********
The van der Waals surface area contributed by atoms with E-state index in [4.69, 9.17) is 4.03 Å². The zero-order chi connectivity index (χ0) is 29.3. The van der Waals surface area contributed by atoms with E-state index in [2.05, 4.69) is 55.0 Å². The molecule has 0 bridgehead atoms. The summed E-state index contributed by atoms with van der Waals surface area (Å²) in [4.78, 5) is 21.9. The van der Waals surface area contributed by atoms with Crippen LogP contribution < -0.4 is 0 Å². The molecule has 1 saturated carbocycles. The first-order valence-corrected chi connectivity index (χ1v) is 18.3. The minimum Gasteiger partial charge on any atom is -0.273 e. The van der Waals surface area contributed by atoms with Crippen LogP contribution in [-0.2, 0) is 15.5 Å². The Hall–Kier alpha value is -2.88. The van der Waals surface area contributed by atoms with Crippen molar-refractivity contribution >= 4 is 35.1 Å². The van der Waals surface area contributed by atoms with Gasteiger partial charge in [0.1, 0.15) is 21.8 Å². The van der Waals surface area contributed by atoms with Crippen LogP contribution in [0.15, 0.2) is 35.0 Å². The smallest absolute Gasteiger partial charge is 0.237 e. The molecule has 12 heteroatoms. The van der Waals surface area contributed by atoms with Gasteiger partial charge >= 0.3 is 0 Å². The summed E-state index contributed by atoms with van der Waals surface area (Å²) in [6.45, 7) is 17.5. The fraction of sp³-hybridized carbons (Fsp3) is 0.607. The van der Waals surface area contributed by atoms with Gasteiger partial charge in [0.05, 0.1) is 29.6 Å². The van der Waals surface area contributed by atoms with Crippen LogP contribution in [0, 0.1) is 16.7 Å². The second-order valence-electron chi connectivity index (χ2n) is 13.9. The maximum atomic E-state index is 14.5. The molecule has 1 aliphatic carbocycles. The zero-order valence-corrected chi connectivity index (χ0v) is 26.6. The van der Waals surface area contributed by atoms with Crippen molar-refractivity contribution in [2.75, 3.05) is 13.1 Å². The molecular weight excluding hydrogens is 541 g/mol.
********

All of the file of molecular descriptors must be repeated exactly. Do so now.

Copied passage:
The van der Waals surface area contributed by atoms with E-state index in [4.69, 9.17) is 4.03 Å². The zero-order chi connectivity index (χ0) is 29.3. The van der Waals surface area contributed by atoms with E-state index in [2.05, 4.69) is 55.0 Å². The molecule has 0 bridgehead atoms. The summed E-state index contributed by atoms with van der Waals surface area (Å²) in [4.78, 5) is 21.9. The van der Waals surface area contributed by atoms with Crippen LogP contribution < -0.4 is 0 Å². The molecule has 1 saturated carbocycles. The first-order valence-corrected chi connectivity index (χ1v) is 18.3. The minimum Gasteiger partial charge on any atom is -0.273 e. The van der Waals surface area contributed by atoms with Crippen LogP contribution in [-0.2, 0) is 15.5 Å². The Hall–Kier alpha value is -2.88. The van der Waals surface area contributed by atoms with Crippen molar-refractivity contribution >= 4 is 35.1 Å². The van der Waals surface area contributed by atoms with Gasteiger partial charge in [0.1, 0.15) is 21.8 Å². The van der Waals surface area contributed by atoms with Crippen LogP contribution in [0.15, 0.2) is 35.0 Å². The smallest absolute Gasteiger partial charge is 0.237 e. The molecule has 12 heteroatoms. The van der Waals surface area contributed by atoms with Gasteiger partial charge >= 0.3 is 0 Å². The summed E-state index contributed by atoms with van der Waals surface area (Å²) in [6.45, 7) is 17.5. The fraction of sp³-hybridized carbons (Fsp3) is 0.607. The van der Waals surface area contributed by atoms with Gasteiger partial charge in [0.05, 0.1) is 29.6 Å². The van der Waals surface area contributed by atoms with Crippen LogP contribution in [0, 0.1) is 16.7 Å². The second-order valence-electron chi connectivity index (χ2n) is 13.9. The maximum atomic E-state index is 14.5. The molecule has 1 aliphatic carbocycles. The zero-order valence-corrected chi connectivity index (χ0v) is 26.6. The van der Waals surface area contributed by atoms with Crippen molar-refractivity contribution in [2.75, 3.05) is 13.1 Å². The molecular weight excluding hydrogens is 541 g/mol.